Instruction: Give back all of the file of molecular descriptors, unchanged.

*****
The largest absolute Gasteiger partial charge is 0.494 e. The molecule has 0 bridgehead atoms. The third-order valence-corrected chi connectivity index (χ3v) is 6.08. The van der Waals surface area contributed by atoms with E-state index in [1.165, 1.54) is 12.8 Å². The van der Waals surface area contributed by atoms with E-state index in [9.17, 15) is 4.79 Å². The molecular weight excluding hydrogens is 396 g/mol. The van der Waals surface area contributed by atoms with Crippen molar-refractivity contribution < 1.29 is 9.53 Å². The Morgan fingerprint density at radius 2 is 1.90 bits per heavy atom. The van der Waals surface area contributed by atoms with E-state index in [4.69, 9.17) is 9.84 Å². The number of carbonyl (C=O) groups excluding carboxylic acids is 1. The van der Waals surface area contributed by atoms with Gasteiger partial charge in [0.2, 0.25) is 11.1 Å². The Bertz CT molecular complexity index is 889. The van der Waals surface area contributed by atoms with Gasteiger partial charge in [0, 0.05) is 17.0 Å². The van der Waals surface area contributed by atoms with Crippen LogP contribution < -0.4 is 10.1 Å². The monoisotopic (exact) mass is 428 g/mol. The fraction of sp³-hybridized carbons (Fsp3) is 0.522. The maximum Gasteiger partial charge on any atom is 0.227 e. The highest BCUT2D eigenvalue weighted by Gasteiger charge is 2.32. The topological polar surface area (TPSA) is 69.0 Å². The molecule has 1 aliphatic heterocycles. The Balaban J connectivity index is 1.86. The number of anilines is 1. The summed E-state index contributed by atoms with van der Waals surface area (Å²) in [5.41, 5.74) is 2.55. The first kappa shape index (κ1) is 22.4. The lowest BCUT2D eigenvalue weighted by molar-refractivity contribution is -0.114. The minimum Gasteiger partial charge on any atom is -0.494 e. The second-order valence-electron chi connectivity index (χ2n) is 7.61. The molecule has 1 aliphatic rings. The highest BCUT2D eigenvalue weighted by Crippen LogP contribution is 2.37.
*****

The largest absolute Gasteiger partial charge is 0.494 e. The molecule has 0 bridgehead atoms. The third-order valence-corrected chi connectivity index (χ3v) is 6.08. The van der Waals surface area contributed by atoms with E-state index in [1.165, 1.54) is 12.8 Å². The van der Waals surface area contributed by atoms with E-state index in [9.17, 15) is 4.79 Å². The molecular weight excluding hydrogens is 396 g/mol. The van der Waals surface area contributed by atoms with Crippen molar-refractivity contribution < 1.29 is 9.53 Å². The Morgan fingerprint density at radius 2 is 1.90 bits per heavy atom. The van der Waals surface area contributed by atoms with E-state index in [4.69, 9.17) is 9.84 Å². The number of carbonyl (C=O) groups excluding carboxylic acids is 1. The van der Waals surface area contributed by atoms with Gasteiger partial charge in [0.2, 0.25) is 11.1 Å². The Bertz CT molecular complexity index is 889. The van der Waals surface area contributed by atoms with Gasteiger partial charge in [0, 0.05) is 17.0 Å². The van der Waals surface area contributed by atoms with Crippen LogP contribution < -0.4 is 10.1 Å². The monoisotopic (exact) mass is 428 g/mol. The fraction of sp³-hybridized carbons (Fsp3) is 0.522. The maximum Gasteiger partial charge on any atom is 0.227 e. The highest BCUT2D eigenvalue weighted by Gasteiger charge is 2.32. The topological polar surface area (TPSA) is 69.0 Å². The molecule has 1 aliphatic heterocycles. The Balaban J connectivity index is 1.86. The number of anilines is 1. The summed E-state index contributed by atoms with van der Waals surface area (Å²) in [5.41, 5.74) is 2.55. The first kappa shape index (κ1) is 22.4. The lowest BCUT2D eigenvalue weighted by molar-refractivity contribution is -0.114. The minimum Gasteiger partial charge on any atom is -0.494 e. The second-order valence-electron chi connectivity index (χ2n) is 7.61. The molecule has 1 aliphatic rings. The highest BCUT2D eigenvalue weighted by Crippen LogP contribution is 2.37.